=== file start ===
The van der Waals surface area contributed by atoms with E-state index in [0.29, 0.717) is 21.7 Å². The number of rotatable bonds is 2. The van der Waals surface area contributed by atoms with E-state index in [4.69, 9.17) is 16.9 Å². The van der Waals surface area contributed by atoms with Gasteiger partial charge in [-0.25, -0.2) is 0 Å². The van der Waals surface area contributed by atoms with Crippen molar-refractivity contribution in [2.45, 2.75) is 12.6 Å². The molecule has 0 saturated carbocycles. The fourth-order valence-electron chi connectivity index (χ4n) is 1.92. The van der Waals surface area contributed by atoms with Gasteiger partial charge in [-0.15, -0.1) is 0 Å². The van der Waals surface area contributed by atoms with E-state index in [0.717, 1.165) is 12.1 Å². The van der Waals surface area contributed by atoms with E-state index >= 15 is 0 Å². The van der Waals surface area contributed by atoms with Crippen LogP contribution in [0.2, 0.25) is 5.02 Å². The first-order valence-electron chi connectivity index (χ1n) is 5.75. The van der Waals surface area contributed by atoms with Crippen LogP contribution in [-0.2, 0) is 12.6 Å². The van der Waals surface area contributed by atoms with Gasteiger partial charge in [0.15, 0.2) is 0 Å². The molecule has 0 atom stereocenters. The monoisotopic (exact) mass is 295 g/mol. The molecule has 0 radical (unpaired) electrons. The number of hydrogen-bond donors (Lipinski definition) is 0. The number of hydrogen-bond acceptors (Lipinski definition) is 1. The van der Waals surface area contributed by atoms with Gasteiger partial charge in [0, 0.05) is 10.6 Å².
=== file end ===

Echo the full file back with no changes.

The van der Waals surface area contributed by atoms with E-state index in [0.29, 0.717) is 21.7 Å². The number of rotatable bonds is 2. The van der Waals surface area contributed by atoms with E-state index in [4.69, 9.17) is 16.9 Å². The van der Waals surface area contributed by atoms with Gasteiger partial charge in [-0.25, -0.2) is 0 Å². The van der Waals surface area contributed by atoms with Crippen molar-refractivity contribution in [2.45, 2.75) is 12.6 Å². The molecule has 0 saturated carbocycles. The fourth-order valence-electron chi connectivity index (χ4n) is 1.92. The van der Waals surface area contributed by atoms with Gasteiger partial charge in [-0.15, -0.1) is 0 Å². The van der Waals surface area contributed by atoms with E-state index in [0.717, 1.165) is 12.1 Å². The van der Waals surface area contributed by atoms with E-state index >= 15 is 0 Å². The van der Waals surface area contributed by atoms with Crippen LogP contribution in [0.2, 0.25) is 5.02 Å². The first-order valence-electron chi connectivity index (χ1n) is 5.75. The van der Waals surface area contributed by atoms with Crippen LogP contribution in [-0.2, 0) is 12.6 Å². The van der Waals surface area contributed by atoms with Gasteiger partial charge in [0.15, 0.2) is 0 Å². The molecule has 0 atom stereocenters. The monoisotopic (exact) mass is 295 g/mol. The molecule has 0 radical (unpaired) electrons. The number of hydrogen-bond donors (Lipinski definition) is 0. The number of hydrogen-bond acceptors (Lipinski definition) is 1. The van der Waals surface area contributed by atoms with Gasteiger partial charge in [0, 0.05) is 10.6 Å².